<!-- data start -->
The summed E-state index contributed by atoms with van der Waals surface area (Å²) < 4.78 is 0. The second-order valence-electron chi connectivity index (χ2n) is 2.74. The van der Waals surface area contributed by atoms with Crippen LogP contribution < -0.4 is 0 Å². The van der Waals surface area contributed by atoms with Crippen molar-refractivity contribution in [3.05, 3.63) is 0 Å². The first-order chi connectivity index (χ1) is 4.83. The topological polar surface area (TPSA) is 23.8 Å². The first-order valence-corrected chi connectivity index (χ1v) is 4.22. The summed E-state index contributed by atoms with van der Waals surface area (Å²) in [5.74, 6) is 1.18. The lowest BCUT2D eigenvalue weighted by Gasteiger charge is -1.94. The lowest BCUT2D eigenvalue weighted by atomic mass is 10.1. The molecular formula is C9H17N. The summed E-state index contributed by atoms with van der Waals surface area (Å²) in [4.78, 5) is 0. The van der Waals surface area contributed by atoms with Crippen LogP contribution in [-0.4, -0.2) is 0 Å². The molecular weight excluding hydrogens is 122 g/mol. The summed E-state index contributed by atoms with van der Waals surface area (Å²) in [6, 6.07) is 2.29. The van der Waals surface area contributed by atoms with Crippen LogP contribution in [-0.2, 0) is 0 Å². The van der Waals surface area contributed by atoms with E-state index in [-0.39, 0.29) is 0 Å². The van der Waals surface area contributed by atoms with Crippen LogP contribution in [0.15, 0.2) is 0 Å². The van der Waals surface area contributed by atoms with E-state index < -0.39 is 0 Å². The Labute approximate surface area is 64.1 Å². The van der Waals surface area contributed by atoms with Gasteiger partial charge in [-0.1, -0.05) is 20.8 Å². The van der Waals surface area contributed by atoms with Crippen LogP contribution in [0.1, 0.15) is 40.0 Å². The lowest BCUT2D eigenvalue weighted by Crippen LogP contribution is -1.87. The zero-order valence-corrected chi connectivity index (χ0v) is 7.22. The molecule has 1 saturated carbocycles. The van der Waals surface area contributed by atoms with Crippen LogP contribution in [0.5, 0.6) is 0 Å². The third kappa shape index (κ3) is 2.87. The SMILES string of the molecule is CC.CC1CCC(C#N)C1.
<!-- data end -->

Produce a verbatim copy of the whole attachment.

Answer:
The summed E-state index contributed by atoms with van der Waals surface area (Å²) < 4.78 is 0. The second-order valence-electron chi connectivity index (χ2n) is 2.74. The van der Waals surface area contributed by atoms with Crippen LogP contribution < -0.4 is 0 Å². The van der Waals surface area contributed by atoms with Crippen molar-refractivity contribution in [3.05, 3.63) is 0 Å². The first-order chi connectivity index (χ1) is 4.83. The topological polar surface area (TPSA) is 23.8 Å². The first-order valence-corrected chi connectivity index (χ1v) is 4.22. The summed E-state index contributed by atoms with van der Waals surface area (Å²) in [5.74, 6) is 1.18. The lowest BCUT2D eigenvalue weighted by Gasteiger charge is -1.94. The lowest BCUT2D eigenvalue weighted by atomic mass is 10.1. The molecular formula is C9H17N. The summed E-state index contributed by atoms with van der Waals surface area (Å²) in [4.78, 5) is 0. The van der Waals surface area contributed by atoms with Crippen LogP contribution in [-0.4, -0.2) is 0 Å². The molecular weight excluding hydrogens is 122 g/mol. The summed E-state index contributed by atoms with van der Waals surface area (Å²) in [6, 6.07) is 2.29. The van der Waals surface area contributed by atoms with Crippen LogP contribution in [-0.2, 0) is 0 Å². The van der Waals surface area contributed by atoms with E-state index in [-0.39, 0.29) is 0 Å². The van der Waals surface area contributed by atoms with Crippen LogP contribution in [0.15, 0.2) is 0 Å². The van der Waals surface area contributed by atoms with E-state index < -0.39 is 0 Å². The Labute approximate surface area is 64.1 Å². The van der Waals surface area contributed by atoms with Gasteiger partial charge in [-0.1, -0.05) is 20.8 Å². The van der Waals surface area contributed by atoms with Crippen LogP contribution in [0.1, 0.15) is 40.0 Å². The lowest BCUT2D eigenvalue weighted by Crippen LogP contribution is -1.87. The zero-order valence-corrected chi connectivity index (χ0v) is 7.22. The molecule has 1 saturated carbocycles. The van der Waals surface area contributed by atoms with Crippen LogP contribution in [0.5, 0.6) is 0 Å². The third kappa shape index (κ3) is 2.87. The SMILES string of the molecule is CC.CC1CCC(C#N)C1.